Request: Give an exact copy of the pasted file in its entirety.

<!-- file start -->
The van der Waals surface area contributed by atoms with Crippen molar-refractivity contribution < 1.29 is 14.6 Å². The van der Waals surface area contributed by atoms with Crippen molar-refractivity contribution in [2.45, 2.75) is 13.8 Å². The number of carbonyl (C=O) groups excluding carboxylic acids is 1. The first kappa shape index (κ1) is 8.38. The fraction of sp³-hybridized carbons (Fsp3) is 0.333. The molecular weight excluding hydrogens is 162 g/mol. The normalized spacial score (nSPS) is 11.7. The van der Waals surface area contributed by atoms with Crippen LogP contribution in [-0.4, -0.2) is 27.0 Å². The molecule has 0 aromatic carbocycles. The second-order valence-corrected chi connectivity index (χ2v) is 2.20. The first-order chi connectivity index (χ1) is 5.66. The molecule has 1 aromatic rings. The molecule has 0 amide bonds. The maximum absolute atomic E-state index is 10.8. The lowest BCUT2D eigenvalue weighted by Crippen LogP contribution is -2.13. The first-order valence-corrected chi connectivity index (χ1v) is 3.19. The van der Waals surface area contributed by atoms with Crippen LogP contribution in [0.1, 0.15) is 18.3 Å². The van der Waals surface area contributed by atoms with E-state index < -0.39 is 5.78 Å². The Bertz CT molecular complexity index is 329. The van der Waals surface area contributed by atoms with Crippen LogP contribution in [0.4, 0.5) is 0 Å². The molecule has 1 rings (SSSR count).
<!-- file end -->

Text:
The van der Waals surface area contributed by atoms with Crippen molar-refractivity contribution < 1.29 is 14.6 Å². The van der Waals surface area contributed by atoms with Crippen molar-refractivity contribution in [2.45, 2.75) is 13.8 Å². The number of carbonyl (C=O) groups excluding carboxylic acids is 1. The first kappa shape index (κ1) is 8.38. The fraction of sp³-hybridized carbons (Fsp3) is 0.333. The molecular weight excluding hydrogens is 162 g/mol. The normalized spacial score (nSPS) is 11.7. The van der Waals surface area contributed by atoms with Crippen LogP contribution in [-0.4, -0.2) is 27.0 Å². The molecule has 0 aromatic carbocycles. The second-order valence-corrected chi connectivity index (χ2v) is 2.20. The first-order chi connectivity index (χ1) is 5.66. The molecule has 1 aromatic rings. The molecule has 0 amide bonds. The maximum absolute atomic E-state index is 10.8. The lowest BCUT2D eigenvalue weighted by Crippen LogP contribution is -2.13. The first-order valence-corrected chi connectivity index (χ1v) is 3.19. The van der Waals surface area contributed by atoms with Crippen LogP contribution in [0.1, 0.15) is 18.3 Å². The van der Waals surface area contributed by atoms with E-state index < -0.39 is 5.78 Å². The Bertz CT molecular complexity index is 329. The van der Waals surface area contributed by atoms with Crippen LogP contribution in [0.4, 0.5) is 0 Å². The molecule has 1 rings (SSSR count).